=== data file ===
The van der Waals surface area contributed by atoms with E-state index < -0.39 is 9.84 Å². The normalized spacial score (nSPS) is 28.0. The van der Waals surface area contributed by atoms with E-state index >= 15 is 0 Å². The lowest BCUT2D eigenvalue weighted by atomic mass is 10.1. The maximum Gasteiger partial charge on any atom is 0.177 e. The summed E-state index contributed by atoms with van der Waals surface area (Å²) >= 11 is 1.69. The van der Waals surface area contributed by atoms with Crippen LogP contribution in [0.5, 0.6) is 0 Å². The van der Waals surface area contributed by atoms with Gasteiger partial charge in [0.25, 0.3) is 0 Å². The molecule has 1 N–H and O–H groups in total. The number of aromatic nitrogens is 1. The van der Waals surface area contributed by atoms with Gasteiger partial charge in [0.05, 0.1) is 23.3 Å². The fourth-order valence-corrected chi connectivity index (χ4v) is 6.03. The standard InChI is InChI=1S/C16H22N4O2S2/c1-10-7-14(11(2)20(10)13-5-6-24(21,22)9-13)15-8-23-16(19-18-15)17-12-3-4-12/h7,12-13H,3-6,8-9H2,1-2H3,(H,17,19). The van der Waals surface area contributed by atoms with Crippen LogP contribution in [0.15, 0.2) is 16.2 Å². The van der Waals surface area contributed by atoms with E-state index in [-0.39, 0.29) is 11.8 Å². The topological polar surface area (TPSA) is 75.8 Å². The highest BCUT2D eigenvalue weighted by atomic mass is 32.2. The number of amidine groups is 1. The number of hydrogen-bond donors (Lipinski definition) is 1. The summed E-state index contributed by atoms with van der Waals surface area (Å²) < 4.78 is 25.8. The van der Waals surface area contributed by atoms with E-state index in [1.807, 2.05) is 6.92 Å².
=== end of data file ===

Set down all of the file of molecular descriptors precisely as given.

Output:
The van der Waals surface area contributed by atoms with E-state index < -0.39 is 9.84 Å². The normalized spacial score (nSPS) is 28.0. The van der Waals surface area contributed by atoms with E-state index >= 15 is 0 Å². The lowest BCUT2D eigenvalue weighted by atomic mass is 10.1. The maximum Gasteiger partial charge on any atom is 0.177 e. The summed E-state index contributed by atoms with van der Waals surface area (Å²) >= 11 is 1.69. The van der Waals surface area contributed by atoms with Crippen LogP contribution in [0.5, 0.6) is 0 Å². The van der Waals surface area contributed by atoms with Gasteiger partial charge in [0.25, 0.3) is 0 Å². The molecule has 1 N–H and O–H groups in total. The number of aromatic nitrogens is 1. The van der Waals surface area contributed by atoms with Gasteiger partial charge in [0.05, 0.1) is 23.3 Å². The fourth-order valence-corrected chi connectivity index (χ4v) is 6.03. The standard InChI is InChI=1S/C16H22N4O2S2/c1-10-7-14(11(2)20(10)13-5-6-24(21,22)9-13)15-8-23-16(19-18-15)17-12-3-4-12/h7,12-13H,3-6,8-9H2,1-2H3,(H,17,19). The van der Waals surface area contributed by atoms with Crippen LogP contribution in [0.15, 0.2) is 16.2 Å². The van der Waals surface area contributed by atoms with E-state index in [-0.39, 0.29) is 11.8 Å². The topological polar surface area (TPSA) is 75.8 Å². The highest BCUT2D eigenvalue weighted by atomic mass is 32.2. The number of amidine groups is 1. The number of hydrogen-bond donors (Lipinski definition) is 1. The summed E-state index contributed by atoms with van der Waals surface area (Å²) < 4.78 is 25.8. The van der Waals surface area contributed by atoms with E-state index in [1.807, 2.05) is 6.92 Å².